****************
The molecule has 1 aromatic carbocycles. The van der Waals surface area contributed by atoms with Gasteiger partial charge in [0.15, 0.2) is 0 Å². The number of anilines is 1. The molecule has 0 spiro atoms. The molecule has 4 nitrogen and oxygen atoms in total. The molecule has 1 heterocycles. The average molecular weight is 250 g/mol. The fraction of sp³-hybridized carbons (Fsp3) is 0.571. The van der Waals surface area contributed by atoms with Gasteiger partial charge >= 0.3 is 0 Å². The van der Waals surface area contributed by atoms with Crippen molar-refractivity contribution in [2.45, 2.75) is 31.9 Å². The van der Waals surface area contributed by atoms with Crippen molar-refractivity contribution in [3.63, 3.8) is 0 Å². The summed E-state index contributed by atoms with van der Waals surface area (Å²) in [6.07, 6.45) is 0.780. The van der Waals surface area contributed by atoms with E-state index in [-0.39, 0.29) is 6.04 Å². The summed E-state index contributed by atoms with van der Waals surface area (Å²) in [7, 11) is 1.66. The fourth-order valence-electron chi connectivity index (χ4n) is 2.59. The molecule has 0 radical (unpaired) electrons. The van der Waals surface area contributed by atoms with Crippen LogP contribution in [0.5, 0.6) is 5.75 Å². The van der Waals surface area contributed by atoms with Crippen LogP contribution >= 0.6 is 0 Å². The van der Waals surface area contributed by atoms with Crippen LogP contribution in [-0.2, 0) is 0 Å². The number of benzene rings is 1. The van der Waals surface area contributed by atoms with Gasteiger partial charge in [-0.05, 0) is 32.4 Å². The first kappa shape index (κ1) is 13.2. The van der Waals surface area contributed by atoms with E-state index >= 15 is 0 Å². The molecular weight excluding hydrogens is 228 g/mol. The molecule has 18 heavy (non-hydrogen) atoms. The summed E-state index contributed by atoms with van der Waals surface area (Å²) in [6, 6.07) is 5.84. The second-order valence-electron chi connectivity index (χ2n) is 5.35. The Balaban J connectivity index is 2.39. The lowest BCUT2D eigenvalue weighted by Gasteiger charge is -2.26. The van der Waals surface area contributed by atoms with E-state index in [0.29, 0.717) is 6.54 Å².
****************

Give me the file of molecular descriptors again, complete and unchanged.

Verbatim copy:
The molecule has 1 aromatic carbocycles. The van der Waals surface area contributed by atoms with Gasteiger partial charge in [0.15, 0.2) is 0 Å². The number of anilines is 1. The molecule has 0 spiro atoms. The molecule has 4 nitrogen and oxygen atoms in total. The molecule has 1 heterocycles. The average molecular weight is 250 g/mol. The fraction of sp³-hybridized carbons (Fsp3) is 0.571. The van der Waals surface area contributed by atoms with Gasteiger partial charge >= 0.3 is 0 Å². The van der Waals surface area contributed by atoms with Crippen molar-refractivity contribution in [2.45, 2.75) is 31.9 Å². The van der Waals surface area contributed by atoms with Crippen molar-refractivity contribution in [3.63, 3.8) is 0 Å². The summed E-state index contributed by atoms with van der Waals surface area (Å²) in [6.07, 6.45) is 0.780. The van der Waals surface area contributed by atoms with E-state index in [-0.39, 0.29) is 6.04 Å². The summed E-state index contributed by atoms with van der Waals surface area (Å²) in [7, 11) is 1.66. The fourth-order valence-electron chi connectivity index (χ4n) is 2.59. The molecule has 0 radical (unpaired) electrons. The van der Waals surface area contributed by atoms with Crippen LogP contribution in [0.5, 0.6) is 5.75 Å². The van der Waals surface area contributed by atoms with Crippen LogP contribution >= 0.6 is 0 Å². The van der Waals surface area contributed by atoms with Crippen LogP contribution in [-0.2, 0) is 0 Å². The number of benzene rings is 1. The van der Waals surface area contributed by atoms with Gasteiger partial charge in [-0.05, 0) is 32.4 Å². The first kappa shape index (κ1) is 13.2. The van der Waals surface area contributed by atoms with E-state index >= 15 is 0 Å². The molecular weight excluding hydrogens is 228 g/mol. The molecule has 18 heavy (non-hydrogen) atoms. The summed E-state index contributed by atoms with van der Waals surface area (Å²) in [6, 6.07) is 5.84. The second-order valence-electron chi connectivity index (χ2n) is 5.35. The Balaban J connectivity index is 2.39. The lowest BCUT2D eigenvalue weighted by Gasteiger charge is -2.26. The van der Waals surface area contributed by atoms with E-state index in [0.29, 0.717) is 6.54 Å².